E-Scooters Have Arrived. Here’s What You Need to Know.
They’re a lot of other things, too, depending on whom you ask. Controversial, convenient, frivolous, potentially dangerous — it felt like we’d heard it all before the first scooter hit the streets in Portland.
Now that they’re here (Bird was the first out of the gates, deploying over 100 scooters overnight), you can see for yourself.
If you haven’t ridden one before, we’d suggest finding a quiet street to get your bearings. They’re surprisingly zippy, and there’s a bit of balancing involved. Once you’re comfortable, you just kind of…go. It’s fun, and you might feel a little silly, but you’ll probably also be smiling.
Once you leave the quiet streets for busier bikeways, and then later when you start looking for a place to park your scooter, you’ll appreciate knowing these ground rules:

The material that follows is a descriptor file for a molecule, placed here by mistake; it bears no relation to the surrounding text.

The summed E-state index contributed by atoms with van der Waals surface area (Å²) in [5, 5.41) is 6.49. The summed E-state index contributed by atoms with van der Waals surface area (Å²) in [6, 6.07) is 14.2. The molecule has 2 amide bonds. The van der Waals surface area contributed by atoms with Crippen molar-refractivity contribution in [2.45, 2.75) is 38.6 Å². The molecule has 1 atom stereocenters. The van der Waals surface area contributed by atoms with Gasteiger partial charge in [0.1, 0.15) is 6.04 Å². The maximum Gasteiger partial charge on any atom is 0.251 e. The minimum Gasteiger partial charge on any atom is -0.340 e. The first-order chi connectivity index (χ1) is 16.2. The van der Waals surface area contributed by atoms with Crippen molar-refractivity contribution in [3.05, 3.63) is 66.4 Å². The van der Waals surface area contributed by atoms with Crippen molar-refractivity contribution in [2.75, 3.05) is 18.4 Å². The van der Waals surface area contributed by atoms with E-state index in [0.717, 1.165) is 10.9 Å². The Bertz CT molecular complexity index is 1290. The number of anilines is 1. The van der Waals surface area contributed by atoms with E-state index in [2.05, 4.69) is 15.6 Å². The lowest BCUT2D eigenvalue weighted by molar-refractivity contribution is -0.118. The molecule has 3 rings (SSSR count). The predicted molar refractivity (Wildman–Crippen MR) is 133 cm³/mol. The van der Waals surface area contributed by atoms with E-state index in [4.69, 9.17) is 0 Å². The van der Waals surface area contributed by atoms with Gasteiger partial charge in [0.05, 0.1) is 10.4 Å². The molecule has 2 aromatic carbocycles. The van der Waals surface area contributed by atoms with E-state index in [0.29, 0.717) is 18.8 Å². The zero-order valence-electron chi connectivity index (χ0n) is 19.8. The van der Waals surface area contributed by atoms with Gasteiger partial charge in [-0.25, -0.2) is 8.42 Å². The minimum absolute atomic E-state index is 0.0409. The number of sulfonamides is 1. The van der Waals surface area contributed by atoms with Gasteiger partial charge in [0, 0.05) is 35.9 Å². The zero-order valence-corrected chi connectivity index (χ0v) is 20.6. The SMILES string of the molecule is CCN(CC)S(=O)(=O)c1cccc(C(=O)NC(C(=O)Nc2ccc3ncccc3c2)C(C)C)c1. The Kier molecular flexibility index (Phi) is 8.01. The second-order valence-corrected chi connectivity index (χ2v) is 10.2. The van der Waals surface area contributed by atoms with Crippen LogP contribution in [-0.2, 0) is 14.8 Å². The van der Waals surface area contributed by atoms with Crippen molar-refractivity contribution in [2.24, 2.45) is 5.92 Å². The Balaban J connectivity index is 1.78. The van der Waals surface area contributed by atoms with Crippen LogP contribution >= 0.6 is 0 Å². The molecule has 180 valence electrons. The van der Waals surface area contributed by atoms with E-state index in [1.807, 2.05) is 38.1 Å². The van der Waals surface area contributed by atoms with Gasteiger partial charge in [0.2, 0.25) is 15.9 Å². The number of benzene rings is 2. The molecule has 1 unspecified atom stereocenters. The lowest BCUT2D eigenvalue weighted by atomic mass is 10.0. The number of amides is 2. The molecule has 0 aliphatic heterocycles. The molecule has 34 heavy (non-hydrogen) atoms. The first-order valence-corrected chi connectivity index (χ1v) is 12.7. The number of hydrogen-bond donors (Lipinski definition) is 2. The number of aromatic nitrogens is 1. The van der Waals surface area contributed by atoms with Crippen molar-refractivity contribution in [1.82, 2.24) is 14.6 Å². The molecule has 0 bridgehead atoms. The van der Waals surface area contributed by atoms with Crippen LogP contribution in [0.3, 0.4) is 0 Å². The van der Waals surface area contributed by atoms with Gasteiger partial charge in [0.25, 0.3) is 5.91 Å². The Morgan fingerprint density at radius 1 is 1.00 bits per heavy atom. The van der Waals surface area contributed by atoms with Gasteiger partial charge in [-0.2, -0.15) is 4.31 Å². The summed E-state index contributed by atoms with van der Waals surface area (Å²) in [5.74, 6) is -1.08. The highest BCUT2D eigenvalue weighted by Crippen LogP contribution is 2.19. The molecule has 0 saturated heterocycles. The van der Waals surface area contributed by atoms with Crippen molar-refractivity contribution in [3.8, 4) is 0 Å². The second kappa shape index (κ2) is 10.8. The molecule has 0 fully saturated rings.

- Ride in the street or in the bike lane, not on the sidewalk.
- Helmets are required. These things are quick, and it will make sense once you start riding.
- Park your scooter by the curb, away from the sidewalk. Don’t park right at your bus stop or on the MAX platform.
- Scooters can’t go on buses or trains, including the bike racks. The idea is that scooters work best for connecting with transit.
- If you have a question or complaint, contact the scooter company (their info will be on the scooter) or PBOT.
We hope this pilot program goes well — after all, we support all kinds of active transportation. It will almost certainly require cooperation and patience, but that’s not such a bad thing, is it?
Riders Club is where TriMet riders go for news, behind-the-scenes features, and fun transit-related stuff.